Feinberg: Report On GM Victims Compensation "Weeks Away"
The Detroit News reports Kenneth Feinberg, whose services were retained by General Motors regarding compensation for victims of the out-of-spec ignition switch linked to 47 accidents and at least 13 fatalities, stated an announcement regarding compensation is “a few weeks away.” Feinberg adds that while his client may be making its own statement on the matter, “it will not include any details about a compensation plan since no such plan yet exists.” The attorney has worked on similar programs in the past, including those affected by the 2011 BP/Deepwater Horizon disaster, Agent Orange, asbestos and the attacks in New York, Pennsylvania and Washington, D.C. in early September of 2001.
Akerson Claims No Knowledge Of Ignition Switch Issues During GM Tenure
Last week, the B&B learned from former General Motors CEO Dan Akerson that current CEO Mary Barra did not know about the ignition switch that has since given his old company a months-long headache. The B&B then asked if Akerson himself knew of the problem on his way to be at his wife’s side and that of his colleagues at The Carlyle Group.
Automotive News reports the answer is “No.” In a post on Forbes magazine’s blog, both he and GM chair Tim Solso claim they didn’t know about the ignition switch issues at the heart of the February 2014 recall of 2.6 million vehicles. Akerson stated that if he had known about the problem, Barra would have been made aware as he handed the reins of the automaker to her in late December 2013. Solso says he didn’t become aware until after Barra called him to let him know the bad news, having become a non-voting member of the board in the following January.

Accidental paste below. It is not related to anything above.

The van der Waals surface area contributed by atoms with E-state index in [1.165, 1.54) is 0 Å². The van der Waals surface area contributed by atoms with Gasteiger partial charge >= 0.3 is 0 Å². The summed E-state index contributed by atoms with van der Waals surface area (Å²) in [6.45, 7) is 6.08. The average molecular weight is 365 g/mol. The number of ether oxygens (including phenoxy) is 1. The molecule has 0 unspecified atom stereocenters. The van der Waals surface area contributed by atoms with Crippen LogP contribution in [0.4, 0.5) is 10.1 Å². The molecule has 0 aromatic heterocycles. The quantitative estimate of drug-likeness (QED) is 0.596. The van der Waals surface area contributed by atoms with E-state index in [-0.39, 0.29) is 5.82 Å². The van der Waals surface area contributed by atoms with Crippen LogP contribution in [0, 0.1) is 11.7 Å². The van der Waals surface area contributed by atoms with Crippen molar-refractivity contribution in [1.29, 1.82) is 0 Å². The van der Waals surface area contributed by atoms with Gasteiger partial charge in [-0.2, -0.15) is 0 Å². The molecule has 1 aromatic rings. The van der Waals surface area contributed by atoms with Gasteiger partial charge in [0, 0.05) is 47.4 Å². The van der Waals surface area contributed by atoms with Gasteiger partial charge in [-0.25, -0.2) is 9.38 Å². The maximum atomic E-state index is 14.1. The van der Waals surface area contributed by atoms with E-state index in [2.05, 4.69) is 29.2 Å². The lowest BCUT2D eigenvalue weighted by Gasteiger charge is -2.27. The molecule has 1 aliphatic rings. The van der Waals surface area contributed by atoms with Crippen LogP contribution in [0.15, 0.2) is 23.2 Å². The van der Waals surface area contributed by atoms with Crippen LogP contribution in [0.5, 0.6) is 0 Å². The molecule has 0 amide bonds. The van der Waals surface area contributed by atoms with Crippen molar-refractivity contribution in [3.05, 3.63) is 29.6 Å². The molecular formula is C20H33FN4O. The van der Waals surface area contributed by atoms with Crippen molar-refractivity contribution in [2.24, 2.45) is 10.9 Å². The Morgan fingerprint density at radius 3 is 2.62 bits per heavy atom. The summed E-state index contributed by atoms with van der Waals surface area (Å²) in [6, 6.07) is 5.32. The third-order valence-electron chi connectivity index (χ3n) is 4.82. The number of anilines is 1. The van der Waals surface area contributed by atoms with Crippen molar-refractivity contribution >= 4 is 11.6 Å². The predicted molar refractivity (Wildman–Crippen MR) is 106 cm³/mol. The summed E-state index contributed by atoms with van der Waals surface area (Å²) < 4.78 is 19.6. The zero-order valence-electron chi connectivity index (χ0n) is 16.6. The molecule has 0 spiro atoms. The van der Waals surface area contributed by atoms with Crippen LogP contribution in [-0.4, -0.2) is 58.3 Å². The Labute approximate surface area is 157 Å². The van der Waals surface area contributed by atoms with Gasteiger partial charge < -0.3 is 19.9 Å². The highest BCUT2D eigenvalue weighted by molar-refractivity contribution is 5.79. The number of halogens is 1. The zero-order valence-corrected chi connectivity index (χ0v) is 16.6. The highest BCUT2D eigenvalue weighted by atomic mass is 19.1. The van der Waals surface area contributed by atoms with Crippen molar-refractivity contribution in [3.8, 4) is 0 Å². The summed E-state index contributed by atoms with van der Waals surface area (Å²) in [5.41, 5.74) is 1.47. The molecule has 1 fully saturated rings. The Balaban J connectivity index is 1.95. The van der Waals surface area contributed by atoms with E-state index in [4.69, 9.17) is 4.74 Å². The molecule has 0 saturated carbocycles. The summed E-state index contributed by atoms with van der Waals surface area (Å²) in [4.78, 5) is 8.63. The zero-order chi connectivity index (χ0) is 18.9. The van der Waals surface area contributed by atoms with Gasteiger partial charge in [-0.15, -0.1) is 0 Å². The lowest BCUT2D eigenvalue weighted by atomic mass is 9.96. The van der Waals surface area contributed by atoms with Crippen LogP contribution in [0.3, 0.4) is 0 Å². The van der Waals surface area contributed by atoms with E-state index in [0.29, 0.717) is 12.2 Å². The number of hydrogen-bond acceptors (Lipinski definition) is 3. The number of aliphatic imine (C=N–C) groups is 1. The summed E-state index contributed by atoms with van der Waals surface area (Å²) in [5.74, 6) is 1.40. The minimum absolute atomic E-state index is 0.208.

Akerson: Barra Did Not Know About Ignition Defect Before Becoming CEO
Automotive News reports former General Motors CEO Dan Akerson proclaimed in an interview with Forbes magazine that current CEO Mary Barra had no knowledge of the out-of-spec ignition switch that led to the February 2014 recall of 2.6 million vehicles, going as far as to bet his own life on the statement. Barra added the fallout from the recall is a chance for GM to not only “do the right thing and serve the customer well through” the crisis, but “to accelerate cultural change” within the company. Akerson passed the torch to Barra in December 2013 to take time to care for his ailing wife, and has since rejoined Carlyle Group as vice chairman on its board of directors.
GM Raises Accident Total Linked To Ignition Recall To 47
As General Motors maintains 13 individuals lost their lives behind the wheel of vehicles affected by the February 2014 ignition switch recall, the automaker has boosted the total number of accidents related to the recall from 30 to 47.
Suzuki Swept Up In GM Daytime Running Light Recall
Though Suzuki has long since left the United States automobile market — having better luck selling Hayabusas and boat engines — its partnership with General Motors has not quite given up the ghost, thanks to a defect related to a couple of their last offerings.
Barclays: GM Recall Parade To Last Into Mid-Summer
Automotive News reports General Motors’ recall parade could, according to Barclays Capital analyst Brian Johnson, last well into the middle of the summer season. The data mining conducted by the automaker’s team of 60 safety investigators on 10 sources reporting potential problems — including consumer complaints and reports from its dealership network — will likely bring more recall requests before GM’s senior executives. Johnson adds that the investigators are working on likely defects on a per-issue basis instead of per-vehicle, which may mean a number of vehicles will be called back multiple times as the recall parade marches on; he also notes that its hard to discern if recalls of past vehicles have already peaked.
Endless GM Recall Parade Sign Of Industry-Wide Action To Come
Detroit Free Press posits the endless recall parade General Motors has been leading since late February 2014 may be doing more harm than good for public perception or its bottom line. Though spokesman Greg Martin claimed the recalls were an effort to make his employer “a first-class safety organization” by focusing hard upon the consumer, a survey by AutoTrader found 51 percent of auto consumers were less confident in the industry’s overall safety record as a result of the actions by GM, up from 44 percent who thought the same five days’ earlier. In addition, the automaker will take a $400 million charge in Q2 2014 for the recalls since April 1 as of this writing, while its current stock price of $33.07 per share is a few cents above its IPO price from November 2010.